There is, though, another important dimension to the missile attacks, one that has profound implications for the wider region.

With the Syrian conflict nearing its end, Iran is seeking to consolidate its position by building a corridor stretching from Iran and running through Iraq into Syria and Lebanon. The primary objective of establishing such a corridor through the Sunni Muslim heartlands is that it would represent a serious upgrade in the ability of Iran’s Shia theocracy to challenge sworn enemies in the region, such as Israel and Saudi Arabia.

The Trump administration is well aware of Iran’s strategic designs, and to this end is, with the help of Kurdish and Arab allies, seeking to prevent Tehran from achieving this goal. Consequently, this has resulted in a 12-mile stretch of the Iraq-Syria border becoming the centre of a bitter rivalry between Iranian-backed forces and US-backed forces.

The fact, therefore, that Iran decided to fire its latest salvo into Syria, so close to American positions was a deliberate signal from Tehran that it now has sophisticated missile technology to operate well beyond Iran’s borders, and that it is prepared to use it.

From an American perspective, the Iranian action can be seen as highly provocative. Unlike the Americans and Russians, who observe the protocol of forewarning other military actors in Syria’s congested airspace of imminent military action, no such prior notification was forthcoming from the Iranians.

This prompted a Pentagon official to denounce the strikes as “reckless, unsafe and escalatory”.

This latest incident needs to be seen in the context of an upsurge in provocative military action against the US as the oil embargo deadline approaches. American military compounds in Baghdad and Basra were attacked by rocket fire last month, while American warships patrolling the vital shipping routes through the Strait of Hormuz are regularly subjected to Iranian intimidation.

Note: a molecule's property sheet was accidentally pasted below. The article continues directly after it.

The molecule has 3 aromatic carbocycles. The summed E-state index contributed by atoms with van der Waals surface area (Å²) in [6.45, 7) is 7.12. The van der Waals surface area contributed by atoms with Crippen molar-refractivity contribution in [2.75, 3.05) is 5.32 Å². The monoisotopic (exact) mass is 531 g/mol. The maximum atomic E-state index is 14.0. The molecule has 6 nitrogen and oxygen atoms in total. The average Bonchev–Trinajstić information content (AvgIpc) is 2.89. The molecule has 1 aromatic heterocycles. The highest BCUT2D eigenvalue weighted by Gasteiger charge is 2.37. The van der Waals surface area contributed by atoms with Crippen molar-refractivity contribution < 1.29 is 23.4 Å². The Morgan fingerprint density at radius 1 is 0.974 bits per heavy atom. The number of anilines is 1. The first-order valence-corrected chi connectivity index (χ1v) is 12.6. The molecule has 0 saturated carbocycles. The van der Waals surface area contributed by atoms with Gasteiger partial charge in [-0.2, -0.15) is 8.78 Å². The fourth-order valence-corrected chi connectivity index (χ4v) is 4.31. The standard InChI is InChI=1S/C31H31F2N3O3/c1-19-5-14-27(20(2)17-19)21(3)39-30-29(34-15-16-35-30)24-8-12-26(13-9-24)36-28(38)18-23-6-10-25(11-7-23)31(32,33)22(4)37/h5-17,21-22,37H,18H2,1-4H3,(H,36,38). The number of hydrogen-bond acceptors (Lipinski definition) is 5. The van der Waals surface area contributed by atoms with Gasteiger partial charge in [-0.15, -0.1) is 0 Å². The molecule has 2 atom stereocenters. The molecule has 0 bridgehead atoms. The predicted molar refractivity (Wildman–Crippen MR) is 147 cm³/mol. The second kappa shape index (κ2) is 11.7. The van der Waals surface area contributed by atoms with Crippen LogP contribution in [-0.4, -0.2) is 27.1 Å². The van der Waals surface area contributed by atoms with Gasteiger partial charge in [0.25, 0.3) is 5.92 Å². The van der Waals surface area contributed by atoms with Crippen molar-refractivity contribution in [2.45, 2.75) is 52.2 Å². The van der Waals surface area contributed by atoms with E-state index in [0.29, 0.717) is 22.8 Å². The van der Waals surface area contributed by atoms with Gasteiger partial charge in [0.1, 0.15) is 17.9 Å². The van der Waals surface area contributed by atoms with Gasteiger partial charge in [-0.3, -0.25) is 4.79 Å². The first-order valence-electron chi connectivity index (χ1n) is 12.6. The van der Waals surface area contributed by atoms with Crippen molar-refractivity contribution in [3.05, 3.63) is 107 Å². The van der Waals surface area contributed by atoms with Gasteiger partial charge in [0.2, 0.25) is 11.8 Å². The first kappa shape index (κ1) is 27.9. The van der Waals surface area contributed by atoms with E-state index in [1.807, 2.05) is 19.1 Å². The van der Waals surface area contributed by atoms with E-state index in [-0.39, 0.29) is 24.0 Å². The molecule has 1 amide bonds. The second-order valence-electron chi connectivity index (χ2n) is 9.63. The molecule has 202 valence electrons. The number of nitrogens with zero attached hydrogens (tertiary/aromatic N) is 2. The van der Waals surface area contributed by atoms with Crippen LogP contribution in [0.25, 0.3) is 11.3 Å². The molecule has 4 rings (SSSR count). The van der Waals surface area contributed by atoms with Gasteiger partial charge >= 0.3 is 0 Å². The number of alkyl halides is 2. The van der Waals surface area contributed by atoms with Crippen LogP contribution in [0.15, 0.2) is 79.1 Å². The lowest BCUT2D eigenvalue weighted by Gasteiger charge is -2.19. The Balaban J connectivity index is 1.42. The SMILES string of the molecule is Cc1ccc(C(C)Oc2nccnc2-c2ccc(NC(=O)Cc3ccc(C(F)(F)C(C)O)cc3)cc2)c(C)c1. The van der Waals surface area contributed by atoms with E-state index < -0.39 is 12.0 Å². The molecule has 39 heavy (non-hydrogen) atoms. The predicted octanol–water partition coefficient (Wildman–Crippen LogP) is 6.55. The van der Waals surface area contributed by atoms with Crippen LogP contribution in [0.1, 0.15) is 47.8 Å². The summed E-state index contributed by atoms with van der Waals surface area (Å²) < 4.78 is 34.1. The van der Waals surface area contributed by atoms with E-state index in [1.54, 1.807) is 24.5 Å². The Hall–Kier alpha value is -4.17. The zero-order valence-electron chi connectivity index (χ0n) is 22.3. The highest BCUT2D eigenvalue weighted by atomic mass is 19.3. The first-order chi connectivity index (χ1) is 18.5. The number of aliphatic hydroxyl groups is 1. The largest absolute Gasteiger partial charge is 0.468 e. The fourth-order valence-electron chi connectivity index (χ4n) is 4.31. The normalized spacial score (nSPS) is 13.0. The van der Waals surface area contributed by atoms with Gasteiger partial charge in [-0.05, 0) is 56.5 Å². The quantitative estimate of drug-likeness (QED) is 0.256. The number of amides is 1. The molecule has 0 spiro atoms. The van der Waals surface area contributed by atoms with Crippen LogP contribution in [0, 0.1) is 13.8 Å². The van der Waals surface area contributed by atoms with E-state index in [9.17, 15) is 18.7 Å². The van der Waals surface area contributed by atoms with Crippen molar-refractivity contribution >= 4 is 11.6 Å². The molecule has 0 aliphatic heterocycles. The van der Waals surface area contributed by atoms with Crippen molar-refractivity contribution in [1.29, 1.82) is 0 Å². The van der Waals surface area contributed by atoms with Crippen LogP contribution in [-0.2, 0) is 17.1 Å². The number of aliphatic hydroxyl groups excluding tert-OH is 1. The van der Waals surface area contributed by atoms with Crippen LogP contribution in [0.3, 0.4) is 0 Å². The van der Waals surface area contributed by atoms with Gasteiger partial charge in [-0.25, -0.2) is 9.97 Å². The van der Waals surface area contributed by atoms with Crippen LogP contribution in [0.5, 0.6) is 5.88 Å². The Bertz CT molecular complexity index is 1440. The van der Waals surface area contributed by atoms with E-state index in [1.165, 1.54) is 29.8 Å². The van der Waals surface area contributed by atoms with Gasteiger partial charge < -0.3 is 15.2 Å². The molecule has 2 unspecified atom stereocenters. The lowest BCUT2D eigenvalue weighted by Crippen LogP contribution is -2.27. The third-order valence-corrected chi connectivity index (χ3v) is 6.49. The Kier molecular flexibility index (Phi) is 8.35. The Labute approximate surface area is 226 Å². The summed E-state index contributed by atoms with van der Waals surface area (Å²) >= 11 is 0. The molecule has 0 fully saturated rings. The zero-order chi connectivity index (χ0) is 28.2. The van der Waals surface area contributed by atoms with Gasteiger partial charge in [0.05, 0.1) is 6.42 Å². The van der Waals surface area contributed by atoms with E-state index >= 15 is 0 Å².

Iran is likely to increase the pressure on the US and its allies, particularly because it now possesses the missile technology to do so.

The Iranians have already demonstrated the effectiveness of the advances they have made in developing their arsenal of ballistic missiles by supplying them to Houthi rebels in Yemen to attack targets in Saudi Arabia.

Moreover, Iran sees the deployment of these new systems as a key element in its attempts to consolidate its presence throughout the Middle East. To this end Tehran is seeking to establish a network of new missile bases in Iraq and Syria to supplement those that it has already established in Lebanon.

And, if Iran is allowed to continue expanding its military presence throughout the Arab world, this could lead to a dramatic shift in the region’s balance of power.

For decades, Western intelligence agencies have been warning about the threat posed by Iran’s missile programme. Now, it appears, those warnings are becoming a grim reality.

Con Coughlin is the Daily Telegraph’s defence and foreign affairs editor